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Cultivating Agile and Adaptive Teams the Military Way

With a ‘mission command’ philosophy, organisations can adapt to the VUCA environment businesses face today. By focusing on the team’s coherence as a whole, and its ability to share information and make decisions effectively, organisations can thrive in uncertainty.

01 June 2021 • 4 min read

In my last article for this magazine, I shared my experience of being unable to control the safety of my Marines during a fire mission as a junior commander with the Royal Marines in Afghanistan. I used this incident to highlight the need to sometimes delegate decision-making to those who are better placed to do it. Drawing on the comparisons between corporate decision-making and military operations, it’s more clear than ever that this cross-pollination of lessons is especially pertinent as we all come to accept the reality that we are indeed operating in a volatile, uncertain, complex and ambiguous (VUCA) world.

Since leaving regular service in the Royal Marines, I spend much of my life writing and talking about lessons that business can learn from the military.  But this is as much about learning from the mistakes militaries make as it is about their success — and it’s becoming clear that our comfortable, classic models of leadership don’t work in this constantly changing climate.  So, what can the military actually teach us?

Using military analogies in the business world is commonplace, and it’s not surprising that we turn to great generals for guidance, given the resemblances between the adversarial nature of conflict and that of the competitive market. We’re inclined to assume that the military has much to teach us about leadership. When we think of great military leaders, we tend to either think of great generals outwitting the enemy through some mystical combination of strategic brilliance and charisma (think Napoleon on a horse) or inspirational warriors leading death-defying charges in the face of overwhelming danger. These clichéd stereotypes rarely match the realities of what is successful in combat.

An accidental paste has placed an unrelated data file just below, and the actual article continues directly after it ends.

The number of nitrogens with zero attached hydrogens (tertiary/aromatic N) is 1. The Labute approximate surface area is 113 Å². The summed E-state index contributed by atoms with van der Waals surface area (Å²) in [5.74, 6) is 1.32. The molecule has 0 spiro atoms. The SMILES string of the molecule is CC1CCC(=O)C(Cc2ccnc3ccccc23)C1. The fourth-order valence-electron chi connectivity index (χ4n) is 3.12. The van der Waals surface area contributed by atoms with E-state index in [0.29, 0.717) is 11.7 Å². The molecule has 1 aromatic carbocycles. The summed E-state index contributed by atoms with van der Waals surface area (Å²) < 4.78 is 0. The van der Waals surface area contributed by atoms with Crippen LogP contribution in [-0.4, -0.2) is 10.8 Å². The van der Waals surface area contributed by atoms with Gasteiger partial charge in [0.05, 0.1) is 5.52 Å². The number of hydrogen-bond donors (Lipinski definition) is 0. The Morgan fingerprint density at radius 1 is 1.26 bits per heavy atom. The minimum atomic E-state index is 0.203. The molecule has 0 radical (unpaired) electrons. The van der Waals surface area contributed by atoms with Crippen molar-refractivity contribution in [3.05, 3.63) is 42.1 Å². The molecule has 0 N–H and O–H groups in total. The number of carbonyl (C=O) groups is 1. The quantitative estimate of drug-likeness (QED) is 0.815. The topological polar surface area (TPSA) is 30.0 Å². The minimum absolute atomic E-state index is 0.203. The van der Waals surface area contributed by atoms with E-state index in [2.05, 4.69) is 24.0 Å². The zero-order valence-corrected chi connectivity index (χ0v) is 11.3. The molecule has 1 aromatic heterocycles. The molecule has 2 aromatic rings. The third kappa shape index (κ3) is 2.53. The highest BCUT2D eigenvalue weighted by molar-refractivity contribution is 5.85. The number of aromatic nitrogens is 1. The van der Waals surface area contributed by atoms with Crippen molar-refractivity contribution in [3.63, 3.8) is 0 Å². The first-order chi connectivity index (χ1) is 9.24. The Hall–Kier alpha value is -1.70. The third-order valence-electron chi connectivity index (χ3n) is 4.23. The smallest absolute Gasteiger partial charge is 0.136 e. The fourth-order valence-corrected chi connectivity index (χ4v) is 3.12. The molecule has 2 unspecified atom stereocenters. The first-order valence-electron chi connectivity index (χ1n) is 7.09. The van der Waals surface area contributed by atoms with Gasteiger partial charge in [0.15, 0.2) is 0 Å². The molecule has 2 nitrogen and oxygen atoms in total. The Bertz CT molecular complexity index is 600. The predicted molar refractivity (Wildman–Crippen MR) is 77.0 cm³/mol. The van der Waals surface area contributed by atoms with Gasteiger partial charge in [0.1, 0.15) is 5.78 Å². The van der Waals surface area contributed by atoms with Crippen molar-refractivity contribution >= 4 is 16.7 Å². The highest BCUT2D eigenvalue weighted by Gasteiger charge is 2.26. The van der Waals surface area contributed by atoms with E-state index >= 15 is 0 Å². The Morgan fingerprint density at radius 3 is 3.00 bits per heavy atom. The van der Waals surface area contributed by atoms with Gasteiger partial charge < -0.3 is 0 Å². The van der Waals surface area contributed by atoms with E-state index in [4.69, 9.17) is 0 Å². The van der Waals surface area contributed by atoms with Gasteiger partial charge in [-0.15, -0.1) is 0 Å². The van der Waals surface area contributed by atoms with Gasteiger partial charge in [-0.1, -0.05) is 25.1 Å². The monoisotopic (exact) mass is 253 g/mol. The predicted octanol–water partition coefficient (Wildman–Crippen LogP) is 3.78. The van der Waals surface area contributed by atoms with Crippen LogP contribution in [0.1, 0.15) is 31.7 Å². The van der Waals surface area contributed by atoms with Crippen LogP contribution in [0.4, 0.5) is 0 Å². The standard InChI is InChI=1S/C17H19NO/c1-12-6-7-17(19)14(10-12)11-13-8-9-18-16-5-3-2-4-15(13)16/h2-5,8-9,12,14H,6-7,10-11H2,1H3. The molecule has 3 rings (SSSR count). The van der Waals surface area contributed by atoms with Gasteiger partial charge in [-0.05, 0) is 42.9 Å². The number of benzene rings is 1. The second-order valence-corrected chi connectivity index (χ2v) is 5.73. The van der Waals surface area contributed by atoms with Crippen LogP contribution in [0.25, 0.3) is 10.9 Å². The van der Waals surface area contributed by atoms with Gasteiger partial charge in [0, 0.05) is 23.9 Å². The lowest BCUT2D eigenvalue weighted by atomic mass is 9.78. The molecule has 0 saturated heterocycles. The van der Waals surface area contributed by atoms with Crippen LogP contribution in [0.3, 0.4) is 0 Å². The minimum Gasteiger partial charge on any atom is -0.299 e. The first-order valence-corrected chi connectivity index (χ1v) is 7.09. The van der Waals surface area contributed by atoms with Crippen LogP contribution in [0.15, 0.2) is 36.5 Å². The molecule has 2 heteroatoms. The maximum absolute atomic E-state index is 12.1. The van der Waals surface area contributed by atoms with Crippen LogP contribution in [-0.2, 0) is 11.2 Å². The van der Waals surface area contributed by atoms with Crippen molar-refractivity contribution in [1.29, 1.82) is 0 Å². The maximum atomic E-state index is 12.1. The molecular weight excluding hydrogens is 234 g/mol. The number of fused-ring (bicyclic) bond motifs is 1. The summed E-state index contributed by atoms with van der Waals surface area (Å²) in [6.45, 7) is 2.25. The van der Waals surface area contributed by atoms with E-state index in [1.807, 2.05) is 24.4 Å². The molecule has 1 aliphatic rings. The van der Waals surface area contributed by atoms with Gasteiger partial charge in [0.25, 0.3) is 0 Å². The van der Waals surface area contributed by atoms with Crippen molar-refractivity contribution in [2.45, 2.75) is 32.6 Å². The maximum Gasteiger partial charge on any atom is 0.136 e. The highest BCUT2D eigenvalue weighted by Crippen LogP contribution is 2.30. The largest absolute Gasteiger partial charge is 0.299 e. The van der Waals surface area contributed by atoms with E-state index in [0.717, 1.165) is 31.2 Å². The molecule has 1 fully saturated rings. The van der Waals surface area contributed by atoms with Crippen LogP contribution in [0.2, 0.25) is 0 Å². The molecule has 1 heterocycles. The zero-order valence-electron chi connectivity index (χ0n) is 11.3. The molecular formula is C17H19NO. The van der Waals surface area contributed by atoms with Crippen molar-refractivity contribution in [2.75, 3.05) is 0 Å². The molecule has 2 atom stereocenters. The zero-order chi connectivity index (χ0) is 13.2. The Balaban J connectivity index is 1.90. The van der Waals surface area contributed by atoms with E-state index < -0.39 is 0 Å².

If you get to know your team and those individuals who come together to form it, not only does understanding the requirements of leadership become easier, but so too does decision-making.

From my experience, I think the lessons that organisations can learn from the military are less about inspirational leadership and more about building resilient and adaptable teams when the situation around them is dangerous and most definitely VUCA.

Stop focusing on leadership

Both in the military and the business community, we often concentrate heavily on understanding leadership. This is usually focused on what makes us better as individual leaders within our respective organisations.

However, as the pre-eminent author on organisational culture, Edgar Schein, remarks: “Leadership and culture are two sides of the same coin”.

If you concentrate on understanding your organisational culture (and by this I mean the real values and assumptions, beyond the glossy mission statements), and if you get to know your team and those individuals who come together to form it, not only does understanding the requirements of leadership become easier, but so too does decision-making.

My experience in Afghanistan taught me that leaders don’t need to have the answers; they need to know where to find them. Good leaders don’t worry about their leadership but instead worry about culture, strategy and the empowerment of other (often more junior) leaders.

By trying to learn leadership lessons from the experiences of former senior military leaders, I think we focus on the wrong areas and potentially learn the wrong lessons.  We should really be learning how the military does “command”.